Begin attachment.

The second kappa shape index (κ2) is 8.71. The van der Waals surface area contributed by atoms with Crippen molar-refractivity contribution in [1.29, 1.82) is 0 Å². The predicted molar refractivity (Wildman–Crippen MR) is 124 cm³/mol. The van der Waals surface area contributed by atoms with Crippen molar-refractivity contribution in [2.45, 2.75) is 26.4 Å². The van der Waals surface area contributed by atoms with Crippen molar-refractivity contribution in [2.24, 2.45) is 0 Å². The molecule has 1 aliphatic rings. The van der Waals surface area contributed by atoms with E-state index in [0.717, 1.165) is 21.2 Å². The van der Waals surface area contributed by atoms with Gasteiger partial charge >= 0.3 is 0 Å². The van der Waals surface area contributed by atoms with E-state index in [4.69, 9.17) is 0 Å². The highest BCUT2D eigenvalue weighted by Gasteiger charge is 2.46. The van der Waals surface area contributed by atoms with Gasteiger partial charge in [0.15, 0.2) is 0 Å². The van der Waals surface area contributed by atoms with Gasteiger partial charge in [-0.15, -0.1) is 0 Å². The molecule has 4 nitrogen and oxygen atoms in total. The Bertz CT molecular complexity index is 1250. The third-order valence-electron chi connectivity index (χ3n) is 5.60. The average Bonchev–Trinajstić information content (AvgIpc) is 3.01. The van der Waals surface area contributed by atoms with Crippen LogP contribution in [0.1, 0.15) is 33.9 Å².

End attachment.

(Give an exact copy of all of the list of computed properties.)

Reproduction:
The second kappa shape index (κ2) is 8.71. The van der Waals surface area contributed by atoms with Crippen molar-refractivity contribution in [1.29, 1.82) is 0 Å². The predicted molar refractivity (Wildman–Crippen MR) is 124 cm³/mol. The van der Waals surface area contributed by atoms with Crippen molar-refractivity contribution in [2.45, 2.75) is 26.4 Å². The van der Waals surface area contributed by atoms with Crippen molar-refractivity contribution in [2.24, 2.45) is 0 Å². The molecule has 1 aliphatic rings. The van der Waals surface area contributed by atoms with E-state index in [0.717, 1.165) is 21.2 Å². The van der Waals surface area contributed by atoms with Gasteiger partial charge >= 0.3 is 0 Å². The van der Waals surface area contributed by atoms with E-state index in [4.69, 9.17) is 0 Å². The highest BCUT2D eigenvalue weighted by Gasteiger charge is 2.46. The van der Waals surface area contributed by atoms with Gasteiger partial charge in [0.15, 0.2) is 0 Å². The van der Waals surface area contributed by atoms with Gasteiger partial charge in [-0.15, -0.1) is 0 Å². The molecule has 4 nitrogen and oxygen atoms in total. The Bertz CT molecular complexity index is 1250. The third-order valence-electron chi connectivity index (χ3n) is 5.60. The average Bonchev–Trinajstić information content (AvgIpc) is 3.01. The van der Waals surface area contributed by atoms with Crippen LogP contribution in [0.1, 0.15) is 33.9 Å².